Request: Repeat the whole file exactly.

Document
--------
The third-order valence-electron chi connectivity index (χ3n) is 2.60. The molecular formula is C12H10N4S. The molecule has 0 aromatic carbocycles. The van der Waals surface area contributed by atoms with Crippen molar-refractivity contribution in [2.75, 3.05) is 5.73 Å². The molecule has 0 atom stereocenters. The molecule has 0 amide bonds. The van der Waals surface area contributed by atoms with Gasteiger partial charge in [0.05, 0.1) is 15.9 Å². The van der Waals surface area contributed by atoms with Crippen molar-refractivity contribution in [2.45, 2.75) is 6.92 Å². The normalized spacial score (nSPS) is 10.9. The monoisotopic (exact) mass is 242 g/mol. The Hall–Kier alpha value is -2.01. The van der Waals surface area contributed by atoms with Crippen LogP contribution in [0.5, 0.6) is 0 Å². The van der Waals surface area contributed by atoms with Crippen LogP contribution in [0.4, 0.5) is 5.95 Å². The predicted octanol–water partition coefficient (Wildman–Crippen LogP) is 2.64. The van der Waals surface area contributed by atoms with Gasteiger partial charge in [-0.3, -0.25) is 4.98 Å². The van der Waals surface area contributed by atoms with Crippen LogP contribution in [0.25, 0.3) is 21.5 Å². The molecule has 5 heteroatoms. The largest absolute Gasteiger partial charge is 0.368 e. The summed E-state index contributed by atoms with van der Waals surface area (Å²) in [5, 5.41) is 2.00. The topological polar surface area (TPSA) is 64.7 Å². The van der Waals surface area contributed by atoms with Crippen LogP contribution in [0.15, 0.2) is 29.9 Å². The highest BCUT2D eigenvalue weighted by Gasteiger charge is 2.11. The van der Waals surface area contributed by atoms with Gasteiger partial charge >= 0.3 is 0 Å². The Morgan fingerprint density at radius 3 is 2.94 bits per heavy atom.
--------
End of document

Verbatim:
The third-order valence-electron chi connectivity index (χ3n) is 2.60. The molecular formula is C12H10N4S. The molecule has 0 aromatic carbocycles. The van der Waals surface area contributed by atoms with Crippen molar-refractivity contribution in [2.75, 3.05) is 5.73 Å². The molecule has 0 atom stereocenters. The molecule has 0 amide bonds. The van der Waals surface area contributed by atoms with Gasteiger partial charge in [0.05, 0.1) is 15.9 Å². The van der Waals surface area contributed by atoms with Crippen molar-refractivity contribution in [2.45, 2.75) is 6.92 Å². The normalized spacial score (nSPS) is 10.9. The monoisotopic (exact) mass is 242 g/mol. The Hall–Kier alpha value is -2.01. The van der Waals surface area contributed by atoms with Crippen LogP contribution in [0.5, 0.6) is 0 Å². The van der Waals surface area contributed by atoms with Crippen LogP contribution in [0.4, 0.5) is 5.95 Å². The predicted octanol–water partition coefficient (Wildman–Crippen LogP) is 2.64. The van der Waals surface area contributed by atoms with Gasteiger partial charge in [-0.3, -0.25) is 4.98 Å². The van der Waals surface area contributed by atoms with Crippen LogP contribution in [0.25, 0.3) is 21.5 Å². The molecule has 5 heteroatoms. The largest absolute Gasteiger partial charge is 0.368 e. The summed E-state index contributed by atoms with van der Waals surface area (Å²) in [5, 5.41) is 2.00. The topological polar surface area (TPSA) is 64.7 Å². The van der Waals surface area contributed by atoms with Crippen LogP contribution in [0.15, 0.2) is 29.9 Å². The highest BCUT2D eigenvalue weighted by Gasteiger charge is 2.11. The van der Waals surface area contributed by atoms with Gasteiger partial charge >= 0.3 is 0 Å². The Morgan fingerprint density at radius 3 is 2.94 bits per heavy atom.